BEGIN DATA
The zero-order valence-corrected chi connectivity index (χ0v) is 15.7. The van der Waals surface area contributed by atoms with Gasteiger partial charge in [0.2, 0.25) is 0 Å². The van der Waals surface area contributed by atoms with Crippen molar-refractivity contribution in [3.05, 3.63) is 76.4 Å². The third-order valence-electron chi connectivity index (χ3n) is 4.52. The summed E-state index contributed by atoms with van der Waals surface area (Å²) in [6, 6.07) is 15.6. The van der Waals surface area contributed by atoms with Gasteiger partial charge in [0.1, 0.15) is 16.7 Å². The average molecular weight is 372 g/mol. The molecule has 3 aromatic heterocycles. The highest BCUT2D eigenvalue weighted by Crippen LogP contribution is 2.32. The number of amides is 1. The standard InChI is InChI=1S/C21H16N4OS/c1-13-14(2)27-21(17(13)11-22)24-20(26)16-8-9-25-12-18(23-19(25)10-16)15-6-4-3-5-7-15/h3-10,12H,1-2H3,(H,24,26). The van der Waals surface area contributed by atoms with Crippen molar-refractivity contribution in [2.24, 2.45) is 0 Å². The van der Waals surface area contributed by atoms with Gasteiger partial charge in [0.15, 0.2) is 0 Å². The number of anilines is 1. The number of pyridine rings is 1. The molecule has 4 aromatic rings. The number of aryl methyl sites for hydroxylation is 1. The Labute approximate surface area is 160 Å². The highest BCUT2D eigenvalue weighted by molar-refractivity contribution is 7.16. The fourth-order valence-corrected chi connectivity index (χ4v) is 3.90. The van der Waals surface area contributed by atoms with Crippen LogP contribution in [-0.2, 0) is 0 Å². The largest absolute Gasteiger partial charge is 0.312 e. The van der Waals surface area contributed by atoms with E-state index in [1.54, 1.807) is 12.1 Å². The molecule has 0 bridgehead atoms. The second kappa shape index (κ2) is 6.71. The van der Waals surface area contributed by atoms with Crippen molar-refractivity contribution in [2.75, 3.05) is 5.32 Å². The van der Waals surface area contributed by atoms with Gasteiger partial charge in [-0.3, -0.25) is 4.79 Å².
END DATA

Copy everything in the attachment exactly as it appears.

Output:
The zero-order valence-corrected chi connectivity index (χ0v) is 15.7. The van der Waals surface area contributed by atoms with Gasteiger partial charge in [0.2, 0.25) is 0 Å². The van der Waals surface area contributed by atoms with Crippen molar-refractivity contribution in [3.05, 3.63) is 76.4 Å². The third-order valence-electron chi connectivity index (χ3n) is 4.52. The summed E-state index contributed by atoms with van der Waals surface area (Å²) in [6, 6.07) is 15.6. The van der Waals surface area contributed by atoms with Gasteiger partial charge in [0.1, 0.15) is 16.7 Å². The average molecular weight is 372 g/mol. The molecule has 3 aromatic heterocycles. The highest BCUT2D eigenvalue weighted by Crippen LogP contribution is 2.32. The number of amides is 1. The standard InChI is InChI=1S/C21H16N4OS/c1-13-14(2)27-21(17(13)11-22)24-20(26)16-8-9-25-12-18(23-19(25)10-16)15-6-4-3-5-7-15/h3-10,12H,1-2H3,(H,24,26). The van der Waals surface area contributed by atoms with Crippen molar-refractivity contribution in [2.24, 2.45) is 0 Å². The van der Waals surface area contributed by atoms with Gasteiger partial charge in [0.15, 0.2) is 0 Å². The number of anilines is 1. The number of pyridine rings is 1. The molecule has 4 aromatic rings. The number of aryl methyl sites for hydroxylation is 1. The Labute approximate surface area is 160 Å². The highest BCUT2D eigenvalue weighted by molar-refractivity contribution is 7.16. The fourth-order valence-corrected chi connectivity index (χ4v) is 3.90. The van der Waals surface area contributed by atoms with Crippen LogP contribution in [-0.2, 0) is 0 Å². The largest absolute Gasteiger partial charge is 0.312 e. The van der Waals surface area contributed by atoms with E-state index in [1.54, 1.807) is 12.1 Å². The molecule has 0 bridgehead atoms. The second kappa shape index (κ2) is 6.71. The van der Waals surface area contributed by atoms with Crippen molar-refractivity contribution in [2.75, 3.05) is 5.32 Å². The van der Waals surface area contributed by atoms with Gasteiger partial charge in [-0.3, -0.25) is 4.79 Å².